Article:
MESA, Ariz. - The competition for the A's fifth starter spot will be an interesting one, with several candidates offering their own unique stories.
That's likely to be the only suspense regarding Oakland's rotation, as manager Bob Melvin strongly hinted that Jharel Cotton will be his No. 4 starter.
"On the talent level and what we saw last year, there's probably a leg up," Melvin said following Thursday's workout. "We want him to go out there and fight for a job, but he definitely impressed us last year."
Cotton posted a 2.15 ERA and an excellent 0.818 WHIP over five starts in his September call-up, showing nice command of a variety of pitches in his major league debut.
Who rounds out the A's rotation is tougher to handicap. Andrew Triggs, who made his big league debut last season at age 27 and endured eight trips back and forth between the majors and minors, is a strong candidate. On Thursday, Raul Alcantara and Jesse Hahn also earned praise from Melvin.
"We were impressed with what (Alcantara) did last year," Melvin said. "He seems to get more comfortable in big league camp. He threw a really good bullpen today."
Alcantara, who like Cotton got his first taste of the bigs in September, went 1-3 with a 7.25 ERA in five starts. Those numbers don't reflect the high ceiling that the A's feel the right-hander has. Adding intrigue to his case: Alcantara is out of minor league options, meaning if the A's wanted to send him down, they would first have to run him through waivers and risk losing him to another team.
[GALLERY: A's 2017 spring training]
Melvin on Thursday mentioned Alcantara, 24, could also be considered for the final bullpen spot based on his potential as a long reliever.
Hahn, who was a regular in the 2015 rotation, is looking to rebound after a disappointing 2016 season.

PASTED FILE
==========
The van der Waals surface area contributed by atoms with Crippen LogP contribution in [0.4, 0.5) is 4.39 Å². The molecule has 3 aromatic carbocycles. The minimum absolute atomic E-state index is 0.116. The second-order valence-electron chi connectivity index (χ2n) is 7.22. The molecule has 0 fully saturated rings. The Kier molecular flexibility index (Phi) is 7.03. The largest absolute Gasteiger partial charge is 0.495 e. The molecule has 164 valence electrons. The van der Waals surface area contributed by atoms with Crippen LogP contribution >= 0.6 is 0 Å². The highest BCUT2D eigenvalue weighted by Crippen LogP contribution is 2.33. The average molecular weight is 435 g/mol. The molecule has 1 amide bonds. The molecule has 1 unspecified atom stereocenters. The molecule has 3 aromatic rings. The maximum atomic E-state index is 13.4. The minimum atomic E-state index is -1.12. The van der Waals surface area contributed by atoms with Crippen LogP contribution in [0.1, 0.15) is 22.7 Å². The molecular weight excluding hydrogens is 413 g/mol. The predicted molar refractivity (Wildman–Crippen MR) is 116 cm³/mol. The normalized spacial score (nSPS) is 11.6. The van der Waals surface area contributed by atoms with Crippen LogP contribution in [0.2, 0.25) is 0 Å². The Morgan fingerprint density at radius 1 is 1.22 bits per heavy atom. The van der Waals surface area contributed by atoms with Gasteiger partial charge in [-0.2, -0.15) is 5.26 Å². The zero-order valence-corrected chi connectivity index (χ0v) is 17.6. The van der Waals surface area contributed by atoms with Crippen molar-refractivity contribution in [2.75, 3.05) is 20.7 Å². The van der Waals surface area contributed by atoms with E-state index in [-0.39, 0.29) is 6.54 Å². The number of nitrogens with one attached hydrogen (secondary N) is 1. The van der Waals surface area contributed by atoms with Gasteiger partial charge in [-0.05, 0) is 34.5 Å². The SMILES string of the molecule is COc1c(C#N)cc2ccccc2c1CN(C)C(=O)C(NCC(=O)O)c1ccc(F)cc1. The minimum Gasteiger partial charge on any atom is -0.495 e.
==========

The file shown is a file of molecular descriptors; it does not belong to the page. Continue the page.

"Jesse Hahn looked like he has his sinker back, and that really is the difference for him," Melvin said. "Last year, his velocity was up but the sinker wasn't there for him."
PROSPECT WATCH : A.J. Puk, the 6-foot-7 lefty who the A's drafted with the sixth overall pick in June, got on the mound for the first time in camp and showed why some had him rated the top overall prospect in the draft.
"Early in spring you're looking for fastball command, and he had command of that," Melvin said. "He showed a good changeup. I know his breaking ball came a long way last year. He's one of those guys that's free and easy. He's closer to you once he releases the ball (because of his height) and he's got good life on him. It's a good start for him to have a good showing in his first bullpen."
Puk won't challenge for the big league roster. The A's like to get the previous year's top pick in camp to experience the big league environment, but he'll likely begin this season at either low or high Single-A. Last season, he posted a 3.03 ERA in 10 starts for Vermont, the A's short-season A squad, and struck out 40 in 32 2/3 innings.
NOTEWORTHY: A storm is moving in from Southern California and expected to hit the desert this weekend, putting Sunday's first full-squad workout in jeopardy. That wouldn't be such a terrible thing for the pitchers, who would be scheduled for an off-day from mound work Sunday anyway. But as Melvin mentioned, "with everybody here, we'd like to get the full day in."
A large number of position players already have been on the field for informal workouts, and the A's may try to cram more activity in Saturday with the anticipation that Sunday may be abbreviated.
FAMILIAR FACE: Former A's first baseman Scott Hatteberg, a special assistant to the baseball operations department, has been in uniform and once again is helping out in spring camp.